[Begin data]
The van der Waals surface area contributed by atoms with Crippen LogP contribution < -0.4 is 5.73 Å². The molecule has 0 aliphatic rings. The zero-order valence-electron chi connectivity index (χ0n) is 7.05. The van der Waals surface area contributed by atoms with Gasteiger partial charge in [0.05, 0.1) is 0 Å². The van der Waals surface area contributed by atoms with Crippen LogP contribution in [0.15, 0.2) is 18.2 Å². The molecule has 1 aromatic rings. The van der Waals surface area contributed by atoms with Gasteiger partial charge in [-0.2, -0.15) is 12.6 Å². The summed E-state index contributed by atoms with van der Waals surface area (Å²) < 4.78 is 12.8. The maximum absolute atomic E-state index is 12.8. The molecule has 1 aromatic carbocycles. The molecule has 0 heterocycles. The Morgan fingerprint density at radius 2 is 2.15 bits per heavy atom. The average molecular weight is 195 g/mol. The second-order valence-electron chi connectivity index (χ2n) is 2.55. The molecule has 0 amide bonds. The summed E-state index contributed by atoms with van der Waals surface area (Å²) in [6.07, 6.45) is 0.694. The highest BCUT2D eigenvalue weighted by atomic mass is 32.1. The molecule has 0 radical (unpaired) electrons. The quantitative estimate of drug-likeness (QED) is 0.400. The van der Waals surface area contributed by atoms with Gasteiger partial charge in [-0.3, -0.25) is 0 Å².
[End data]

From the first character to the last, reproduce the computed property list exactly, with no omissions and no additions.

The van der Waals surface area contributed by atoms with Crippen LogP contribution < -0.4 is 5.73 Å². The molecule has 0 aliphatic rings. The zero-order valence-electron chi connectivity index (χ0n) is 7.05. The van der Waals surface area contributed by atoms with Gasteiger partial charge in [0.05, 0.1) is 0 Å². The van der Waals surface area contributed by atoms with Crippen LogP contribution in [0.15, 0.2) is 18.2 Å². The molecule has 1 aromatic rings. The van der Waals surface area contributed by atoms with Gasteiger partial charge in [-0.2, -0.15) is 12.6 Å². The summed E-state index contributed by atoms with van der Waals surface area (Å²) < 4.78 is 12.8. The maximum absolute atomic E-state index is 12.8. The molecule has 1 aromatic carbocycles. The molecule has 0 heterocycles. The Morgan fingerprint density at radius 2 is 2.15 bits per heavy atom. The average molecular weight is 195 g/mol. The second-order valence-electron chi connectivity index (χ2n) is 2.55. The molecule has 0 amide bonds. The summed E-state index contributed by atoms with van der Waals surface area (Å²) in [6.07, 6.45) is 0.694. The highest BCUT2D eigenvalue weighted by atomic mass is 32.1. The molecule has 0 radical (unpaired) electrons. The quantitative estimate of drug-likeness (QED) is 0.400. The van der Waals surface area contributed by atoms with Gasteiger partial charge in [-0.3, -0.25) is 0 Å².